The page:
These, in the day when heaven was falling, The hour when earth's foundations fled, Followed their mercenary calling And took their wages and are dead. The British regulars who made the retreat from Mons, beginning August 24, 1914.
'Tis spring; come out to ramble The hilly brakes around, For under thorn and bramble About the hollow ground The primroses are found. And there's the windflower chilly With all the winds at play, And there's the Lenten lily That has not long to stay And dies on Easter day.
Oh when I was in love with you, Then I was clean and brave, And miles around the wonder grew How well did I behave. And now the fancy passes by, And nothing will remain, And miles around they'll say that I Am quite myself again.
When I was one-and-twenty I heard a wise man say, `Give crowns and pounds and guineas But not your heart away; Give pearls away and rubies But keep your fancy free.' But I was one-and-twenty No use to talk to me. When I was one-and-twenty I heard him say again, `The heart out of the bosom Was never given in vain; 'Tis paid with sighs a plenty And sold for endless rue.' And I am two-and-twenty And oh, 'tis true, 'tis true.
Wanderers eastward, wanderers west, Know you why you cannot rest? 'Tis that every mother's son Travails with a skeleton. Lie down in the bed of dust; Bear the fruit that bear you must; Bring the eternal seed to light, And morn is all the same as night.
Could man be drunk for ever With liquor, love, or fights, Lief should I rouse at morning And lief lie down of nights. But men at whiles are sober And think by fits and starts, And if they think, they fasten Their hands upon their hearts.
Stars, I have seen them fall, But when they drop and die No star is lost at all From all the star-sown sky. The toil of all that be Helps not the primal fault; It rains into the sea And still the sea is salt.
Because I liked you better Than suits a man to say, It irked you, and I promised I'd throw the thought away. To put the world between us We parted stiff and dry: 'Farewell,' said you, 'forget me.' 'Fare well, I will,' said I. If e'er, where clover whitens The dead man's knoll, you pass, And no tall flower to meet you Starts in the trefoiled grass, Halt by the headstone shading The heart you have not stirred, And say the lad that loved you Was one that kept his word.
To be a textual critic requires aptitude for thinking and willingness to think; and though it also requires other things, those things are supplements and cannot be substitutes. Knowledge is good, method is good, but one thing beyond all others is necessary; and that is to have a head, not a pumpkin, on your shoulders and brains, not pudding, in your head.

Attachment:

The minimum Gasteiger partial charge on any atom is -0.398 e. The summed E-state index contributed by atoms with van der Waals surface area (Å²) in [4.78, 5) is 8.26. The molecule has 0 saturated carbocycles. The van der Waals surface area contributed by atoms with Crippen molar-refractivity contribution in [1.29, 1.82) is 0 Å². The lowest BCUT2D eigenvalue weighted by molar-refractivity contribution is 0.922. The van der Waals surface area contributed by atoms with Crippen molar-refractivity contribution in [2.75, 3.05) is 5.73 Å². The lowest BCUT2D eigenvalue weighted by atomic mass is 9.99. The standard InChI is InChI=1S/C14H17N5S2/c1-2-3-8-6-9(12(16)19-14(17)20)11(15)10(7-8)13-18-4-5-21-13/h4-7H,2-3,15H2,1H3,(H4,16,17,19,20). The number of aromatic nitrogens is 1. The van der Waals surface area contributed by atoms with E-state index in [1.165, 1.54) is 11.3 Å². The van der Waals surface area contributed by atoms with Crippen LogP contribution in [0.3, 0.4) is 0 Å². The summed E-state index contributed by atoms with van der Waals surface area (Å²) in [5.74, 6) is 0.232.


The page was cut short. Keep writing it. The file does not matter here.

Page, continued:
Poems very seldom consist of poetry and nothing else; and pleasure can be derived also from their other ingredients. I am convinced that most readers, when they think they are admiring poetry, are deceived by inability to analyse their sensations, and that they are really admiring, not the poetry of the passage before them, but something else in it, which they like better than poetry.
Terence, this is stupid stuff: You eat your victuals fast enough; There can't be much amiss, 'tis clear, To see the rate you drink your beer. But oh, good Lord, the verse you make, It gives a chap the belly-ache. The cow, the old cow, she is dead; It sleeps well the horned head: We poor lads, 'tis our turn now To hear such tunes as killed the cow. Pretty friendship 'tis to rhyme Your friends to death before their time. Moping, melancholy mad: Come, pipe a tune to dance to, lad.
Happy bridegroom, Hesper brings All desired and timely things. All whom morning sends to roam, Hesper loves to lead them home. Home return who him behold, Child to mother, sheep to fold, Bird to nest from wandering wide: Happy bridegroom, seek your bride.
How clear, how lovely bright, How beautiful to sight Those beams of morning play; How heaven laughs out with glee Where, like a bird set free, Up from the eastern sea Soars the delightful day. To-day I shall be strong, No more shall yield to wrong, Shall squander life no more; Days lost, I know not how, I shall retrieve them now; Now I shall keep the vow I never kept before. Ensanguining the skies How heavily it dies Into the west away; Past touch and sight and sound Not further to be found, How hopeless under ground Falls the remorseful day.
I am not a pessimist but a pejorist (as George Eliot said she was not an optimist but a meliorist); and that philosophy is founded on my observation of the world, not on anything so trivial and irrelevant as personal history.
On occasions, after drinking a pint of beer at luncheon, there would be a flow into my mind with sudden and unaccountable emotion, sometimes a line or two of verse, sometimes a whole stanza, accompanied, not preceded by a vague notion of the poem which they were destined to form a part of.... I say bubble up because, so far as I could make out, the source of the suggestions thus proffered to the brain was the pit of the stomach.